From the first works created at the beginning of the 2010s to his recent pieces, Romuald Dumas-Jandolo has been deploying a whole world of contrasts and ambivalences, which he is gradually establishing as a method: gloomy and flamboyant, grotesque and heroic, serious and light-hearted—he offers all of these faces at the same time. He distils this same metamorphic energy in his installations, drawings, films, and sculptures made of ceramic, burned wood or bronze. The heterogeneous whole gradually constructs the hallucinatory stage.
The stage is where Romuald Dumas-Jandolo comes from, having been born into a family circus that watched him grow up, and that he left abruptly to pursue a more sedentary, conventional life. Haunted by this amputated, fragmentary genealogy in which certain characters act as phantom limbs, Romuald Dumas-Jandolo moulds his biography and remodels identities by all possible means: kneaded, made-up, grimacing faces, masks, monsters, costumes… The anxiety that shows up in some of his works is subverted by a kind of grimacing tragicomedy, in which laughter is the hidden face of either discomfort or desire—it all depends.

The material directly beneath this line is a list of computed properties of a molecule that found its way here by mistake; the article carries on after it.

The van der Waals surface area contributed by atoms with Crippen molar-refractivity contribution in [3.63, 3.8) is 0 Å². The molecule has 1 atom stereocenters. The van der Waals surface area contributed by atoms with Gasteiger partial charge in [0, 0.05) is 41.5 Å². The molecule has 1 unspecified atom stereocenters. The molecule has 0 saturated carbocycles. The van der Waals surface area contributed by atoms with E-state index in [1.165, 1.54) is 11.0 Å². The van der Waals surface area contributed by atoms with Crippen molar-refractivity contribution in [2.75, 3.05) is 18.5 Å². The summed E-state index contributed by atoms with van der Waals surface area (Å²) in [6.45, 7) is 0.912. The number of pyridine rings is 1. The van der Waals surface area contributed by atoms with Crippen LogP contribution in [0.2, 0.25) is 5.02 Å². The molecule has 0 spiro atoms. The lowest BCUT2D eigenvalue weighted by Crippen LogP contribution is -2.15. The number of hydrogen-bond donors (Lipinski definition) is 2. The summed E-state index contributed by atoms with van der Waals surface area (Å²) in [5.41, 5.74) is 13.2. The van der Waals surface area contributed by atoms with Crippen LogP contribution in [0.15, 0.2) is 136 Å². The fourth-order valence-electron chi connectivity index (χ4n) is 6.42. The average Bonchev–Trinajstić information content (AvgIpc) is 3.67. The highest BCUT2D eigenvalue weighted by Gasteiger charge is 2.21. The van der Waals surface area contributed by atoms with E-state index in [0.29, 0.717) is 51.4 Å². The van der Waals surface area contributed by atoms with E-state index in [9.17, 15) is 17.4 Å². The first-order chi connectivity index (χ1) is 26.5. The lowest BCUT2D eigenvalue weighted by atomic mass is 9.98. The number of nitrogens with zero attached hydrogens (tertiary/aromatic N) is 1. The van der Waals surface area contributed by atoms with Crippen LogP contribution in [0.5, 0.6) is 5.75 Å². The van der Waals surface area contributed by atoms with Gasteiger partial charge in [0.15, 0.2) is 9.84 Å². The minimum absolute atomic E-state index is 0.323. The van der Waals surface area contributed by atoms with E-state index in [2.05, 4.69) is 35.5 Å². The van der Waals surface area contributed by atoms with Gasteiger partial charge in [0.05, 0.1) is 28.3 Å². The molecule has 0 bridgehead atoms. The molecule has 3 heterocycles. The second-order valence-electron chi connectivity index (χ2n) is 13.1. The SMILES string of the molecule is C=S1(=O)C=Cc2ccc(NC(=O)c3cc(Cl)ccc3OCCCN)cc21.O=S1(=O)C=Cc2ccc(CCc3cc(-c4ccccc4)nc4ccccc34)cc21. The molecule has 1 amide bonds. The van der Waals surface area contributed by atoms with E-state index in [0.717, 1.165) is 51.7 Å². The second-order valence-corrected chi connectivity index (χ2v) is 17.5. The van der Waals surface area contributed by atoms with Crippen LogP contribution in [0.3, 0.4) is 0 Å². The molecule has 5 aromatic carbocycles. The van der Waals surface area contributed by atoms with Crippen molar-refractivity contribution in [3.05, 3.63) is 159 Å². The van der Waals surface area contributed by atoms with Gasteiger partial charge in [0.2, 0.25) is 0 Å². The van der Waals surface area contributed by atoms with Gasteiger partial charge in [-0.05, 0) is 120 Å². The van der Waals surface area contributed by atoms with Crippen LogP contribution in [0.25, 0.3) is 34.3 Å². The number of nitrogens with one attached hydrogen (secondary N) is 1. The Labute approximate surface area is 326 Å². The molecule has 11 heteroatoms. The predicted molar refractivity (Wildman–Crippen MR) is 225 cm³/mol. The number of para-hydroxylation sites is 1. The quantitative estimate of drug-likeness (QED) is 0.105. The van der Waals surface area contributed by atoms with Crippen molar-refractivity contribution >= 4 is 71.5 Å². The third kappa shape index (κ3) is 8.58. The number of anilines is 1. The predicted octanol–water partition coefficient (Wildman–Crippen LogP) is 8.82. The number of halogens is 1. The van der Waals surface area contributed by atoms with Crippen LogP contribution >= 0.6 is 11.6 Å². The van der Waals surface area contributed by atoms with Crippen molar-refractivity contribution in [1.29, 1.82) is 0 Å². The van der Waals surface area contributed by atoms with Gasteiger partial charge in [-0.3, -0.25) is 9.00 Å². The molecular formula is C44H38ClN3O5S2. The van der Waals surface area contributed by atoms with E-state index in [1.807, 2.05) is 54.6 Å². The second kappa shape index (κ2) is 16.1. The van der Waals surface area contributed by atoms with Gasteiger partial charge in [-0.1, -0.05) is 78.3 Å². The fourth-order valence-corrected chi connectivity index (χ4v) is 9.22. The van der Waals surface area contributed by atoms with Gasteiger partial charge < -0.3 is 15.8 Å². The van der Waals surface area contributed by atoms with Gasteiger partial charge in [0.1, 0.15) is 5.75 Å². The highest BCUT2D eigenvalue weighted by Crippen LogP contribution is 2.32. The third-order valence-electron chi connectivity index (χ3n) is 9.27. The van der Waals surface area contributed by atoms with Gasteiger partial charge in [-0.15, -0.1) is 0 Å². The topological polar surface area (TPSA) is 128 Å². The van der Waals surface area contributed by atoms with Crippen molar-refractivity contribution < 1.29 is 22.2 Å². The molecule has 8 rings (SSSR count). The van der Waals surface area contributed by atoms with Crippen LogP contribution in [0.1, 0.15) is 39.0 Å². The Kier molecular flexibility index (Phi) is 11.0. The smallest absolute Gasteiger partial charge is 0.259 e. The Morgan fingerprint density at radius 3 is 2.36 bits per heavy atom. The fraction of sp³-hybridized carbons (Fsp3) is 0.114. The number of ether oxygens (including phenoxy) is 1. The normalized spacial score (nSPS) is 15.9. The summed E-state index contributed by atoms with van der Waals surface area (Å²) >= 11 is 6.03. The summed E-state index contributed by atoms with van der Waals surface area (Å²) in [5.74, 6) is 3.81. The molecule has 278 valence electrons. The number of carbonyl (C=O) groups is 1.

Many objects and installations evoke bodies infused with pressure and suffering, but also with a possible ecstasy. Romuald Dumas-Jandolo takes inspiration not just from the codes of religious dogmatism, but also from the most deviant paganism. Not afraid to transgress the norms of genres, good taste and propriety, he asserts total artistic freedom.
In the context of his residency in Lindre-Basse, Romuald Dumas-Jandolo exhumes past memories and attempts to reconstruct a tattered genealogy. From a VHS tape that documents a complete performance by the family circus, the artist constructs a voiceover narrative that enables him to recover possession of aesthetically outdated archive images, in which the affability of the acts only faintly conceals a boundless sadness, and sometimes even the dread of ridiculousness and of the exploitation of bodies, both human and animal.
Alongside this half-realistic, half-fictional document, Romuald Dumas-Jandolo presents new works made of wood, fabric, embroidery or leather, as well as a series of glass ex-voto, which are supposed to be offered to the benevolent divinity, for redemption from all pain.
Marie Cozette, April 2018
The artist residency programme is organised by the CAC - la synagogue de Delme in collaboration with the Lorraine Regional Natural Park and the Commune of Lindre-Basse.